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REVIEW: Brunch at Olea

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There is a pleasing clatter to Olea. The decor might be minimal – a cool, contemporary space in understated beige, olive greens and muted orange – but this is a step straight into a collision of the best of Levantine traditions. There is a hum of conversation around each of the packed tables, a rumbling thrum from the live oud player and the loud, playful barks of the tamarind juice server – complete with clinking glasses in his brass belt. Replace the slick leather furniture and the sculptural light fittings with some mother-of-pearl inlaid tables and you could easily be in Jounieh or Jebel Amman.

Frankly, it’s nice to be plunged back into the Middle East in this corner of Dubai, which is more associated with high-rises and high-end retail than the crowded, chaotic jumble of many parts of the Arab World. Thankfully, what was on offer under the hotlamps and the silver covers matched the surroundings, with the familiar aromas of lemon, thyme, coriander, sumac and red chilli hovering over pots of maqloubeh, chicken musakhhan and samak harrah.

We sampled the buffet-style Friday brunch, which offered a foretaste – both in food and format – of the iftars on offer during the Holy Month of Ramadan, and it will no doubt be a similar throng of activity in June and early July.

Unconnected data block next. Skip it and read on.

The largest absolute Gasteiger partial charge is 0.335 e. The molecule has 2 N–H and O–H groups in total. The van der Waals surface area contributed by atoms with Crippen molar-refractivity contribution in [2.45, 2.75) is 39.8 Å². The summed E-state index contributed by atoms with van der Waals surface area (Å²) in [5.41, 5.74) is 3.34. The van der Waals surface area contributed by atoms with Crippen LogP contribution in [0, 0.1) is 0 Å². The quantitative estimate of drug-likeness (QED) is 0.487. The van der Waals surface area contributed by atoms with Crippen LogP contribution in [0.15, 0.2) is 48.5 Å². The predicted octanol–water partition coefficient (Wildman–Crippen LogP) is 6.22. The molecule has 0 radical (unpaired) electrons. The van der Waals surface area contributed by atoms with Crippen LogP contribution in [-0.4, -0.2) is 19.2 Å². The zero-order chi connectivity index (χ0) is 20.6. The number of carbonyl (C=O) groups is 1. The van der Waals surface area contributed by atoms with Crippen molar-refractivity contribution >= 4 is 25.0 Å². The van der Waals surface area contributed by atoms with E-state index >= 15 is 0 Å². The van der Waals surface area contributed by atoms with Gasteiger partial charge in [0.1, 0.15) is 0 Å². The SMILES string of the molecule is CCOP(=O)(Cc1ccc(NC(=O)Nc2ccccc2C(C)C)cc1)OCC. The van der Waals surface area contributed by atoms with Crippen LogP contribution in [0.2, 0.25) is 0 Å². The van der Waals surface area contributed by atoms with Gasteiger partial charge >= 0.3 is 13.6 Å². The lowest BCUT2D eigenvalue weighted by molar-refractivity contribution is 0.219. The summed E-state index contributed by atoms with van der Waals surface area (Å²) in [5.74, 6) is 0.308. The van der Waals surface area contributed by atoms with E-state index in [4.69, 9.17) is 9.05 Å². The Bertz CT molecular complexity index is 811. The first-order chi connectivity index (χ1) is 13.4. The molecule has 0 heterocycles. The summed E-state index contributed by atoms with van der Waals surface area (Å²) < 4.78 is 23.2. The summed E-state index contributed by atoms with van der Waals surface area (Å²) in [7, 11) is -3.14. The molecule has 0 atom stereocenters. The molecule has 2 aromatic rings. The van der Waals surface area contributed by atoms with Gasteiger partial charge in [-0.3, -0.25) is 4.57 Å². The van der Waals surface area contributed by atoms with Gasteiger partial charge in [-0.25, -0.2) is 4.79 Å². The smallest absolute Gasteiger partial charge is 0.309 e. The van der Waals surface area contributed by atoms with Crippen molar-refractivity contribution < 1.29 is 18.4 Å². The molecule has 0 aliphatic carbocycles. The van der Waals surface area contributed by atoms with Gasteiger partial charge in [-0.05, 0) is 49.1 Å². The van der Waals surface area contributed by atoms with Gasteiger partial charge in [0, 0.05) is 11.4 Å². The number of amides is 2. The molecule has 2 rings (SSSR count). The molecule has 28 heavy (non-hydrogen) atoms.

We started with the usual: smearings of hummus and the fiery muhammara, a specialty of Aleppo, Syria, that left a lingering warmth on the lips, a heap of a peppery couscous salad and a fattoush salad. The nicest surprise, though, was the presence of harraq ’osbao – literally “his finger’s burnt”. Another Syrian staple, it is a rich lentil stew with fried onions that ought to appear on more menus here.

Kebbeh nayyeh, the local version of steak tartare made with bulgur wheat and spices, might be an acquired taste, but there was a whole section dedicated to it, and it was smooth and light and slipped effortlessly onto the slabs of fresh-cut bread. The kibbeh maqliyyeh, served in elongated sausages, had a surprising spiciness, with small red chilli flakes detectable in the minced lamb – and again betraying its origins to the spice-loving Aleppo.

So far, so good. The best of the mains included the samak harrah, curls of hammour fillet stuffed with coriander and tomato, and the maqloubeh, the “upside down” dish of rice, meat and vegetables from Palestine – both of which had that always welcome home-cooked quality. The lamb and yoghurt mensaf was, according to our Jordanian dining companion, perfectly acceptable, which is a deep compliment for a dish prepared in kitchens across that country, although the one slight miss was the musakhhan, which lacked its essential fresh-from-the-oven crispiness provided by the taboon bread on which it usually sits.

All in all, then, this is an ideal place for Arab expats from Lebanon, Syria, Palestine and Jordan to gather loved ones and grab a slice of home during Ramadan. For everyone else, it’s an ideal introduction to the textures and tastes of the northern-most tip of the region.

Three dishes to try…

Kebbeh hamees
The extra little kick from the red chilli helped elevate this mezze staple into something memorable.

Harraq Osbao
A rich stew of lentils and onions that should be scooped up with mounds of pita bread. Makes hummus look positively mundane.

Chicken Maqloubeh
Slices of pan-roasted chicken stir atop a pile of soft, sticky rice with potatoes and cauliflower.

Where: Kempinski Hotel Mall of the Emirates
Contact: +9714 409 5111

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